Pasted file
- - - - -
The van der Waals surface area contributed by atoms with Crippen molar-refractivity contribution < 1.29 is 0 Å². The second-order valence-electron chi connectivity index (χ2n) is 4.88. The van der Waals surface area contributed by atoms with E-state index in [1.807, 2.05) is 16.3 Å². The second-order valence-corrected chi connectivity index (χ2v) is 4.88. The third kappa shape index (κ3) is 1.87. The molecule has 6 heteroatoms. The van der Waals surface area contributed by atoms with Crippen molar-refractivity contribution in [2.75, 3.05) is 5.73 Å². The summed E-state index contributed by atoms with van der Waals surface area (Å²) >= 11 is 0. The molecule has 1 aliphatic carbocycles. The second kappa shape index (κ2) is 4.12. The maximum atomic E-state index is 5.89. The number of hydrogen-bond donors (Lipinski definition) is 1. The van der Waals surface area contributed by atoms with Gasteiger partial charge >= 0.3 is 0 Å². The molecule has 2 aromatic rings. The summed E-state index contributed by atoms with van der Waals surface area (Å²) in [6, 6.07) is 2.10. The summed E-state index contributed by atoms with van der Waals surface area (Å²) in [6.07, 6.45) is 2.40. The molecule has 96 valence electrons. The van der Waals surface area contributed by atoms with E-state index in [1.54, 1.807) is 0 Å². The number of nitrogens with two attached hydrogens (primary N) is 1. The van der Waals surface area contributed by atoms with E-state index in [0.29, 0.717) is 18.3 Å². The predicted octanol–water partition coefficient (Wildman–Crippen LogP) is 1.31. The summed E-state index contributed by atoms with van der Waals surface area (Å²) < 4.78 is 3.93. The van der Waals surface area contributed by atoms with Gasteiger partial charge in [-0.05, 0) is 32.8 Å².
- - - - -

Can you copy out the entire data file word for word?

The van der Waals surface area contributed by atoms with Crippen molar-refractivity contribution < 1.29 is 0 Å². The second-order valence-electron chi connectivity index (χ2n) is 4.88. The van der Waals surface area contributed by atoms with E-state index in [1.807, 2.05) is 16.3 Å². The second-order valence-corrected chi connectivity index (χ2v) is 4.88. The third kappa shape index (κ3) is 1.87. The molecule has 6 heteroatoms. The van der Waals surface area contributed by atoms with Crippen molar-refractivity contribution in [2.75, 3.05) is 5.73 Å². The summed E-state index contributed by atoms with van der Waals surface area (Å²) >= 11 is 0. The molecule has 1 aliphatic carbocycles. The second kappa shape index (κ2) is 4.12. The maximum atomic E-state index is 5.89. The number of hydrogen-bond donors (Lipinski definition) is 1. The van der Waals surface area contributed by atoms with Gasteiger partial charge >= 0.3 is 0 Å². The molecule has 2 aromatic rings. The summed E-state index contributed by atoms with van der Waals surface area (Å²) in [6, 6.07) is 2.10. The summed E-state index contributed by atoms with van der Waals surface area (Å²) in [6.07, 6.45) is 2.40. The molecule has 96 valence electrons. The van der Waals surface area contributed by atoms with E-state index in [1.54, 1.807) is 0 Å². The number of nitrogens with two attached hydrogens (primary N) is 1. The van der Waals surface area contributed by atoms with E-state index in [0.29, 0.717) is 18.3 Å². The predicted octanol–water partition coefficient (Wildman–Crippen LogP) is 1.31. The summed E-state index contributed by atoms with van der Waals surface area (Å²) < 4.78 is 3.93. The van der Waals surface area contributed by atoms with Gasteiger partial charge in [-0.05, 0) is 32.8 Å².